The Shape of Things to Come
A chance to check out some of the forthcoming new products that might tempt you to dig deeper into your pockets later this year.
Housed in a 19" rack format, Tascam's 238 uses a staggered head arrangement similar to that of the Toa MR8T to record 8 tracks of audio onto a standard cassette running at double-speed (3¾ips), thereby giving approximately 22 minutes record time from a C90. Switchable dbx noise reduction is used and this helps the machine deliver a very respectable 30Hz to 16kHz frequency response and a claimed 93dB signal-to-noise ratio.
Full transport and record status functions are included on both the 238 itself and the optional RC88 remote control unit. Advanced features of the 238 include a programmable auto punch-in/out facility, three autolocate memories, plus a shuffle control which allows you to cue precisely to any point on tape.
There is a serial port connection giving computer control access to all of the 238 functions. This latter function should prove interesting as Tascam will make available the specification of this port to software developers, so we could well see a program from someone in the near future and most probably one that can be integrated with a sequencer. A full review follows next month.
Price £1299 inc VAT.
Contact Teac UK Ltd, (Contact Details).
Calling all Yuppies! Two new 'designer' tapes from TDK have arrived in the form of their AR Limited Edition. Stylishly packaged in a unique cassette library case, the tapes are available only in a C90 format and come as either Type I tape, which is an entirely new formula, or Type II, which is actually TDK SA tape. Apparently, AR tapes will only be available in certain retail outlets just to add that little extra exclusivity. Those with loadsamoney will be chuffed to learn that they come in matt black too!
Price from £1.99.
Studer, the manufacturers of the legendary Revox tape recorders, have announced their C270 professional stereo machine. This new tape recorder owes much to the PR99 and is available in a wide variety of speeds and formats, along the lines of previous Revox two-track models, from top speed 15ips down to low speed 15/32ips varieties.
The main design features include a flat-bed construction with easy access to the tape heads, a built-in monitor speaker, large VU meters with three peak indicators at +6, +9 and +12dB, and comprehensive digital counter/locate functions. All of the new Revox C series will feature an RS232 serial interface for use with a number of accessories including an autolocator.
Price on application.
Contact FWO Bauch Ltd, (Contact Details).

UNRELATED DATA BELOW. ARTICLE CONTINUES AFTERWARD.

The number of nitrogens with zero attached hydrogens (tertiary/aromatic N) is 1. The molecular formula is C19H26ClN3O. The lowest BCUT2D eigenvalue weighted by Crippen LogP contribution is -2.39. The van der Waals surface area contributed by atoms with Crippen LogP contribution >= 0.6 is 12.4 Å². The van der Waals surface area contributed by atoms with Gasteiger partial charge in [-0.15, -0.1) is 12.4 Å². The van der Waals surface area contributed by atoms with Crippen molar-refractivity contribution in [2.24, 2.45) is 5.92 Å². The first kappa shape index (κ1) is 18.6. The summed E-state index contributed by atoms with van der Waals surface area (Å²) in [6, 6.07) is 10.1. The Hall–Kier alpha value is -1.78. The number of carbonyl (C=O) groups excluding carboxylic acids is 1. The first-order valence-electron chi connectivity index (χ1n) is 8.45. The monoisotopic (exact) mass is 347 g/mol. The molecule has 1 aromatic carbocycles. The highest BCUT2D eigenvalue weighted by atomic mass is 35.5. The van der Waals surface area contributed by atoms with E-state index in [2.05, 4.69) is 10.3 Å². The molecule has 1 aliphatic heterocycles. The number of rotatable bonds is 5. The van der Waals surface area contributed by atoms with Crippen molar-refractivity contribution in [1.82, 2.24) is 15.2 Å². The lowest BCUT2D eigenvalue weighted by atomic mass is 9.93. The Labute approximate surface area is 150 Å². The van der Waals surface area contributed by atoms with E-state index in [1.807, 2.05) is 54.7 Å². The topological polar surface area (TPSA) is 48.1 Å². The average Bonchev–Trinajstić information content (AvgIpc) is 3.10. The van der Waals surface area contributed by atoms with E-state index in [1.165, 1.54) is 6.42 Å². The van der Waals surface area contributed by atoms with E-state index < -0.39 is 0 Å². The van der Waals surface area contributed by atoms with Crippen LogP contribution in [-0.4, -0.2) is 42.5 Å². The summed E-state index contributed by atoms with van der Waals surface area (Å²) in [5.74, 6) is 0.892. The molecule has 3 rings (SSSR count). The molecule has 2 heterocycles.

With the growing demands for non-inflammable furniture and the stringent fire regulations in public areas, fireproof foam acoustic tiles have become a standard requirement in all top studios. To fulfil this demand Studio Spares have recently introduced such a product from Acoustitile, who claim that their new tiles will not burn even under a blow lamp and do not give off toxic fumes either. Acoustitiles are available in any colour (provided it's grey!) and measure 500mm square, in either 75mm or 110mm thickness.
Price around £4.00 per panel.
Contact Studio Spares, (Contact Details).
C-LAB have introduced an updated version of their NOTATOR program for the Atari ST. For those familiar with C-Lab's Creator program but not Notator, the basic difference is that Notator contains the Creator sequencer, and combines it with a full-function music notation/score printing facility. The new enhancements to Notator include a Real-time MIDI Generator (RMG). This allows virtually any type of MIDI controller to be assigned to a set of 16 onscreen faders, one per MIDI channel, and adjusted and recorded whilst the sequencer plays. Groove Design is a new 'feel factor' quantisation control. This can be independently set on each of the 64 tracks and can analyse previously recorded tracks and use their timing characteristics as a template for new tracks.
A new version 2.0 CREATOR will be available around June and there is talk of a SMPTE synchroniser to interface the software to audio tape.
Finally, version 1.1 of the X- ALYZER (£199) will be with us soon. Its most notable enhancement will be its ability to be co-resident with Notator on a basic Atari 1040ST. This will allow you to use the sequencer and then flip into X-alyzer to edit a voice on a DX7 without stopping the sequence playing and thus instantly hear the effect of your edits.
Price Notator £485 inc VAT.
Contact Sound Technology plc, (Contact Details).
VOYETRA have announced a number of new software and hardware products which run on PC-compatible computers. Due for release this autumn is 'M'. This will be virtually identical to the Intelligent Music version of 'M' for the Apple Mac and Atari ST, though it will run under Microsoft Windows. Voyetra's version of 'M' is produced under license from Intelligent Music and will be file compatible with their Sequencer Plus program, making it a logical addition and giving you a total MIDI sequencing/editing/interactive-composing environment.